9. Goldring, R., Gray, L., & Bitterman, A. (2013). Characteristics of public and private elementary and secondary school teachers in the United States: Results from the 2011–12 schools and staffing survey (NCES 2013-314). U.S. Department of Education. Washington, DC: National Center for Education Statistics. Retrieved from
  10. Gutiérrez, R. (2013). The sociopolitical turn in mathematics education. Journal for Research in Mathematics Education, 44(1), 37–68.CrossRefGoogle Scholar
  11. Jackson, K., Garrison, A., Wilson, J., Gibbons, L., & Shahan, E. (2013). Exploring relationships between setting up complex tasks and opportunities to learn in concluding whole-class discussions in middle-grades mathematics instruction. Journal for Research in Mathematics Education, 44(4), 646–682.CrossRefGoogle Scholar
  12. Kasmer, L. (2013). Pre-service teachers’ experiences teaching secondary mathematics in English-medium schools in Tanzania. Mathematics Education Research Journal, 25(3), 399–413.CrossRefGoogle Scholar
  13. Khisty, L. L., & Chval, K. B. (2002). Pedagogic discourse and equity in mathematics: When teachers’ talk matters. Mathematics Education Research Journal, 14(3), 4–18.CrossRefGoogle Scholar
  14. Moschkovich, J. (2002). A situated and sociocultural perspective on bilingual mathematics learners. Mathematical Thinking and Learning, 4(2–3), 189–212.CrossRefGoogle Scholar
  15. Moschkovich, J. (2010). Language and mathematics education: Multiple perspectives and direc-tions for research. Charlotte, NC: Information Age Publishing.Google Scholar
  16. National Council of Teachers of Mathematics. (2000). Principles and standards for school mathematics. Reston, VA: Author.Google Scholar
  17. National Council of Teachers of Mathematics. (2014). Principles to actions: Ensuring mathematical success for all. Reston, VA: Author.Google Scholar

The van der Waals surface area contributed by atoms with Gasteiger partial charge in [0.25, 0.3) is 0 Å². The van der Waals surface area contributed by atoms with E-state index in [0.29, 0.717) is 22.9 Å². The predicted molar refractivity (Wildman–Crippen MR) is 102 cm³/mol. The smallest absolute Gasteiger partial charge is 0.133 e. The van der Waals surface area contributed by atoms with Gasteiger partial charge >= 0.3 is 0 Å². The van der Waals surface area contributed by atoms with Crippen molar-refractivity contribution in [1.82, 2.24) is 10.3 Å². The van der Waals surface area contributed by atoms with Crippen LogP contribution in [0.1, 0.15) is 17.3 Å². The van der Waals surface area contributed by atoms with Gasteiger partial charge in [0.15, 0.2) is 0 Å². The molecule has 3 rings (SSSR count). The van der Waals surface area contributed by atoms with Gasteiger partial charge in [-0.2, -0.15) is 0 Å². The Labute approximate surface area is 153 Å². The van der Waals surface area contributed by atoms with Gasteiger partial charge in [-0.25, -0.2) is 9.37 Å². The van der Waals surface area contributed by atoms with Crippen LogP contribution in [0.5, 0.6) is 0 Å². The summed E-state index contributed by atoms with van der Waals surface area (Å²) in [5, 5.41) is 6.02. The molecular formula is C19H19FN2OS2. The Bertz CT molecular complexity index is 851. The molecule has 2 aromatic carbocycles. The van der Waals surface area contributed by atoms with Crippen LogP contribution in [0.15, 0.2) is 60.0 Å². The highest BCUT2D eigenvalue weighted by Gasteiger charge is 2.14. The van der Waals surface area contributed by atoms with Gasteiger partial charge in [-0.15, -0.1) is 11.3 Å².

18. National Governors Association Center for Best Practices & Council of Chief State School Officers. (2010). Common core state standards for mathematics. Washington, DC: Authors.Google Scholar
  19. Office of English Language Acquisition. (2015). Fast facts: Profiles of English learners (ELs). Retrieved from
  20. Partnership for Assessment of Readiness for College and Careers. (2014). Practice tests. Retrieved from
  21. Patton, M. Q. (2002). Qualitative research and evaluation methods (3rd ed.). Thousand Oaks, CA: Sage.Google Scholar
  22. Putnam, R. T., & Borko, H. (2000). What do new views of knowledge and thinking have to say about research on teacher learning? American Educational Researcher, 29(1), 4–15.
  23. Smarter Balanced Consortium. (2014). Practice and training tests. Retrieved from
  24. Stein, M. K., Smith, M. S., Henningsen, M. A., & Silver, E. (2009). Implementing standards-based mathematics instruction: A casebook for professional development (2nd ed.). Reston, VA: National Council of Teachers of Mathematics.Google Scholar
  25. Vomvoridi-Ivanovic, E. (2012). “Estoy acostumbrada hablar Inglés”: Latin@ pre-service teachers’ struggles to use Spanish in a bilingual after school mathematics program. Journal of Urban Mathematics Education, 5(2), 87–111.Google Scholar
  26. Wager, A. A. (2012). Incorporating out-of-school mathematics: From cultural context to embedded practice. Journal of Mathematics Teacher Education, 15, 9–23.CrossRefGoogle Scholar
  27. Wolf, M. K., Herman, J. L., & Dietel, R. (2010). Improving the validity of English language learner assessment systems. Retrieved from

Copyright information

© Springer International Publishing AG, part of Springer Nature 2018

Authors and Affiliations

  • Zandra de Araujo
    • 1
    Email author
  • Erin Smith
    • 2
  • Ji-Yeong I
    • 3
  • Matthew Sakow
    • 4
  1. 1.University of MissouriColumbiaUSA
  2. 2.University of Southern MississippiHattiesburgUSA
  3. 3.Iowa State UniversityAmesUSA
  4. 4.Columbia River High SchoolVancouverUSA

Personalised recommendations